7. The hard rubbish found Sony hifi is alive and functioning. Im gonna assume it was either a non functioning cd drive or the apple connector change from 30 pin to the latest iphone version of lightning or something that made the owners chuck it out. Here it is with its opened case just before removing all the shielding and other bits of casings. Its still visibly wet from the rain, so there was another night of waiting for it to dry out before testing the components. Nice build sony. Visible on the left is the audio line jack (3.5mm) which then goes directly to the main board. in the middle is the speaker breakout board with lots of shielding on the cables going in and out of it. to the right is the 19.5v DC in board with a fuse, diode and 2 buses. The speakers had to be wrenched out of their enclosures, and they are a little small but i will have to wait and see what happens when they are put in the arcade cabinet. Again with shielding on the cables. And here it is after a quick speaker test and a check for any schematics (could only find some datasheets for the Audio DSP, Speaker Amp and USB Audio Decoder ICs so far). I would rather it runs on 12v but i think the higher voltage is only required for the onboard amps. these are rated for 10-26v supply and with the 19v already coming in they arent all that loud. Not sure on the speaker specs either. Its running audio from an old music player that isnt very loud but it all works. Switching the functions to Audio In is retained after power down along with volume settings, so a test was then made of booting it up without the display and control board attached and it still boots up and works. next is to try and bypass the power switch, which has the board boot into a standby mode requiring a button press to get it to play audio. Still, a good find and one that may fit with the defender-ish cabinet, at least aesthetically :)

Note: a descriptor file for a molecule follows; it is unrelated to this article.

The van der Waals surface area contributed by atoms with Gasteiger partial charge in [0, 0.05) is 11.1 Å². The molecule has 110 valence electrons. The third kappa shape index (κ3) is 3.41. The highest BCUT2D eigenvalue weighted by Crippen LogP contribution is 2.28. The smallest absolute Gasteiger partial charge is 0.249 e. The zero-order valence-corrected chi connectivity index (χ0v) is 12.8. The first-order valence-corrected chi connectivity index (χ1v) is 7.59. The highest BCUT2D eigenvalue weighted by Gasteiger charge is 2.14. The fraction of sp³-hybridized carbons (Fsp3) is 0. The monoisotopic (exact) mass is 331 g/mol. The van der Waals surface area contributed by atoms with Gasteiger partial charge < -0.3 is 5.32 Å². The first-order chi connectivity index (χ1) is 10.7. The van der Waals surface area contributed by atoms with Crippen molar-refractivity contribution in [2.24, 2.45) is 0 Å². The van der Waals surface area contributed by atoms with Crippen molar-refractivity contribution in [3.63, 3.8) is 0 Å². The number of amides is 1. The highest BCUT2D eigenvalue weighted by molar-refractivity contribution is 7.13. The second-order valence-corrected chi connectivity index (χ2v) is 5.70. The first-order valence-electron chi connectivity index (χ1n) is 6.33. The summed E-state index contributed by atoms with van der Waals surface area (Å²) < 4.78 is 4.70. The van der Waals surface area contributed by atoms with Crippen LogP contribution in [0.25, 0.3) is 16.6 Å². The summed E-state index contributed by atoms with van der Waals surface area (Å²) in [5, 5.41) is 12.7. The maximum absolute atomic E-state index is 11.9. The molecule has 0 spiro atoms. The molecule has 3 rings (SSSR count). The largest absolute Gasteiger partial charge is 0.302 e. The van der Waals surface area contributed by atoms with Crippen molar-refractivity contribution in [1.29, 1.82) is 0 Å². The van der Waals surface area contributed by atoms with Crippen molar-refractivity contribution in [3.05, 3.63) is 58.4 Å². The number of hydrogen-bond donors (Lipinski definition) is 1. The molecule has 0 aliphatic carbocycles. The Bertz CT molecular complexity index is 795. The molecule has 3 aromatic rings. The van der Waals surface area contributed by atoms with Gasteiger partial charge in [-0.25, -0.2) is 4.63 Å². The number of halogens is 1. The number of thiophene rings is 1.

8. The puttying is now finished and a few layers of covering black paint have been applied, leaving maybe a final coat applied with a roller to get a bit of a texture. Still more crappy weather has been leaking rain into the garage (which isnt mine) but with the cabinet on castors its not so much of a concern. Plus the tarp is wrapped around it after every session. Anyway more funner things as its time for the last bits of detailing to go on the ships and maybe the death star. Here the xwing has some greys added and a start on the engine exhausts which in the movies is a sort of white to red gradient. it kinda looks ok so far. more detailing will be done over the next few sessions too. I havent found any time to figure on any of the recruitment type blurb things mentioned in the last post, but its still a thing that i reckon may be a good idea. But meanwhile, even though its been raining all day, me and the wee bairn hit the streets on bmx bikes looking for hard rubbish bits to make him a robot costume, and low and behold theres a Sony CMT-CX5 CD, DAB, ipod (old 30 pin type) sitting half in a box and getting wet. with both speakers too. its still wet so i havent been able to test what state its in yet, it needs 19.5 V dc in and trusted reviews said in its cons section: Lacks a little midrange, Not the most attractive system, Could be louder. But KapGo's wombling review of street treasure says: doesn't need a mid range as it will be in a giant MDF bass bin, it will look plenty good taken apart and sitting in the defender-ish cabinet, yes maybe could be louder but it has a line-in and was free... next thing to find on the mean streets of surburbia is an old lcd which may have working CCFLs for the use with the marguee.